So, what is it?
A ‘warm’ version of Peugeot’s refreshed 308 hatch, offered with a choice of four cylinder turbos; a 151kW/285Nm 1.6-litre petrol matched with a six-speed manual, or 133kW/400Nm 2.0-litre diesel with flappy paddle six-speed auto.
Why should I care?
As a brand, Peugeot remains an unconventional choice in this market. But the second-gen 308 picked up the European Car of the Year award last year, so the car the GT is based on already has a solid fan-base.
And the French maker has serious form when it comes to performance hatches. The 205 GTi is an all-time great, and the current 208 GTi has been raising eyebrows and smiles since it arrived here in 2013.
What’s new about it?
The GT is positioned as a genuine grand tourer, rather than a purely sports-focused hot hatch. That’s likely to come sooner rather than later in a production version of 2013’s (202kW/330Nm) 308 R Concept.
The newcomer features unique 18-inch alloy rims, a lower ride (7mm front / 10mm rear), spring and damper rates stiffened by between 10 and 20 per cent (depending on drivetrain), as well as driver-adjustable steering weight and throttle calibration.
There’s also an amplified engine note (more on that later), specific interior trim elements, red instrument illumination, and a multi-function display, reading out on power and torque, turbo boost pressure, as well as longitudinal and lateral Gs.
Car-spotters should also look out for chrome on the grille bars, front fog lamps, window surrounds, and dual exhaust
That’s all fine, what’s it like to drive fast?
We scored several hundred kays worth of GT wheel time during a launch drive program around the NSW-Victoria border towns of Albury Wodonga; on the sweeping backroads in the surrounding Murray River hinterland, and a twisting 1.6km driver training circuit operated by Wodonga TAFE.
It became clear immediately the GT’s outstanding dynamic attribute is supreme body control. Even on fast, dipping and twisting sections, the strut front, torsion beam rear suspension manages to not only keep pitch and roll in check, but make sure yaw movement doesn’t get out of hand. All very predictable and stress-free.
Acceleration in both variants is brisk rather than quick, with the diesel’s meatier mid-range running out of puff towards the top end, while the petrol loves to rev towards its power peak at 5,000rpm.
In Sport mode (available via a console rocker switch), steering weight loads up, while road feel remains good (rather than great). Throttle response sharpens, and in the diesel, gear shifts become more urgent. Overall, the 308 GT is an enjoyable drive.
And driving home from the city?
Yes, it’s a subjective call, but we think the 308 is a beautifully resolved design. Its proportions, key character lines, and overall stance set it apart from the medium hatch crowd, and the GT’s interior is just as striking.
Minimalist, in Scandinavian style, the 308’s cabin has the cool, reserved air of an upmarket Norwegian ski lodge, accented by a subtle combination of soft-touch plastics and brushed metal finishes.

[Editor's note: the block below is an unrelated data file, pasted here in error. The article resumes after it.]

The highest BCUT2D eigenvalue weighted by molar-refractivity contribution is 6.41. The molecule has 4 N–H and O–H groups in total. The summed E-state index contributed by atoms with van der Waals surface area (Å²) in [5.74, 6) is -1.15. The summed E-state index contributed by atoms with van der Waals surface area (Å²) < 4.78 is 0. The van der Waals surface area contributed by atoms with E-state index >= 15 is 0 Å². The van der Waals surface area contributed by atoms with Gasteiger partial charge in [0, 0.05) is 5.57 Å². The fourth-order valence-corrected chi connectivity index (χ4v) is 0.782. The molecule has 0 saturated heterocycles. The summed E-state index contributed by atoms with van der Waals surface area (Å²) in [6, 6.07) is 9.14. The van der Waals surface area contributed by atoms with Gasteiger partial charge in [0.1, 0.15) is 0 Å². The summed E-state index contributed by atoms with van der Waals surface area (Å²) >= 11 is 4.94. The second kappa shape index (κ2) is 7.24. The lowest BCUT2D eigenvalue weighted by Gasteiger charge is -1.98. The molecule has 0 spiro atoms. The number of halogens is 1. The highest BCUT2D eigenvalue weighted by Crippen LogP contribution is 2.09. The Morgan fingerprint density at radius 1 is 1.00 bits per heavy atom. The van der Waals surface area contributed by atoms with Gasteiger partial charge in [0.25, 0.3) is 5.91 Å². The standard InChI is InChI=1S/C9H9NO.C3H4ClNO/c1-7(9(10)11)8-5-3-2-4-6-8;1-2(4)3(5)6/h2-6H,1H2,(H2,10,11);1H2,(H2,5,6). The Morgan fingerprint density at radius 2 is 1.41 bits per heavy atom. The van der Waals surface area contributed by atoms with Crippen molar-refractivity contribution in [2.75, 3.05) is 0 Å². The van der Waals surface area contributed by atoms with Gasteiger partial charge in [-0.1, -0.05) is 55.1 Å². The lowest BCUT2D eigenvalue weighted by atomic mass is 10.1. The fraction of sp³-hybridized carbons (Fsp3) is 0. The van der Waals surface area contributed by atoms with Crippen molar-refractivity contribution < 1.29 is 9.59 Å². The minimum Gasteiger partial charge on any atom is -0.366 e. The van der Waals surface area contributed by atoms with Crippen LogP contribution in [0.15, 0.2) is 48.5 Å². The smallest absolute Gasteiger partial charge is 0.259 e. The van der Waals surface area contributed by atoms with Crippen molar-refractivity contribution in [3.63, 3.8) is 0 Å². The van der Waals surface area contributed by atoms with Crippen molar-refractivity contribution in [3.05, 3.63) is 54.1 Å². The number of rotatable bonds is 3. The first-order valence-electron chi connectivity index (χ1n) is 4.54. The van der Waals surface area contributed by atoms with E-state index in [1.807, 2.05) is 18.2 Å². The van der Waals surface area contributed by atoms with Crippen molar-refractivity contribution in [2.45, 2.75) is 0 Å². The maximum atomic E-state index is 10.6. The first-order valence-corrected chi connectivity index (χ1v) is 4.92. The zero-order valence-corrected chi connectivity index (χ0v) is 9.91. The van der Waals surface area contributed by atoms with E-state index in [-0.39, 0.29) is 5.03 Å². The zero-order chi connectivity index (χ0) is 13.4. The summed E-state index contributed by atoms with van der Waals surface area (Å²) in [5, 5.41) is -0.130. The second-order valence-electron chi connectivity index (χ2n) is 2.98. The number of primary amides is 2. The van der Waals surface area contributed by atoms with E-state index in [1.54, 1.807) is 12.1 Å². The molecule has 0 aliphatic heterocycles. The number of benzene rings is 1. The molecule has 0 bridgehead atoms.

Ride comfort around town over imperfect surfaces is extremely good. The sports seats are comfy and both engines are amazingly quiet.
Anything bad about it?
Several points on the negative side of the ledger.
First, you’re either a fan of Peugeot’s ‘Head up’ instrument display or you’re not. This ‘main instruments above small steering wheel’ arrangement was pioneered in the 208, and lives on here.
We think it’s an answer to a question nobody was asking, but Peugeot counters with a raft of ergonomic pluses. And speaking of counters, we’re not sure why the rev counter winds anti-clockwise, but we are sure it doesn’t add any meaningful benefit.
The ‘amplified engine note’, mentioned earlier, is also a bone of contention. Imagine the fashion model in waiting that’s laughing at all your jokes, and making laser beam eye contact is actually not of the gender you assumed they were. Nothing wrong with that, but it’s not your thing, and burning interest cools immediately. That’s kind of what it’s like when you realise the GT’s rorty engine sound (in Sport mode) is a synthetic facsimile pumped through the audio system.
And finally, ‘Manual’ mode on the diesel’s six-speed auto… isn’t. It changes down a couple of ratios when it wants to, and always shifts before the rev limiter. Sure, head-butting the rev-limiter on a regular basis isn’t necessarily a good idea. But if the mode says manual, we reserve the right to be stupid when we want to.
How much would I have to pay? And is it worth it?
Cost-of-entry is $41,990, and that number brings a lengthy list of standard equipment with it.
Highlights are a 9.7-inch infotainment touchscreen, sat-nav, rear-view camera with front parking sensors, ‘Jukebox’ music storage, electric lumbar support with massage function on the front seats, ‘Open & Go’ keyless entry, alloy pedals and door sills, LED headlights with integrated DRL’s, and cool animated indicators (as in, they swipe across the lens when activated).
Then there’s the standard ‘Driver Assist’ pack, which adds active cruise, Emergency Collision Alert, Emergency Collision Brake, Park Assist, and Blind Spot Monitoring. That’s a h-e-a-p of fruit for a $42k price point.
Would you take the 308 GT or VW Golf GTI?
Peugeot’s at pains to point out this is a GT, rather than a GTi; the inference being a GTi is compromised by overly stiff suspension and a less refined drive experience. Problem is, the Golf GTI is faster and delivers a superb combination of dynamic ability and comfort. No compromise.
On the flip side, the petrol only GTI while more powerful is heavier and thirstier. And while the features list is impressive, it can’t match the Peugeot’s standard spec. Close call, but we’d still opt for the German benchmark.
Click here to find out more about the Peugeot 308 GT.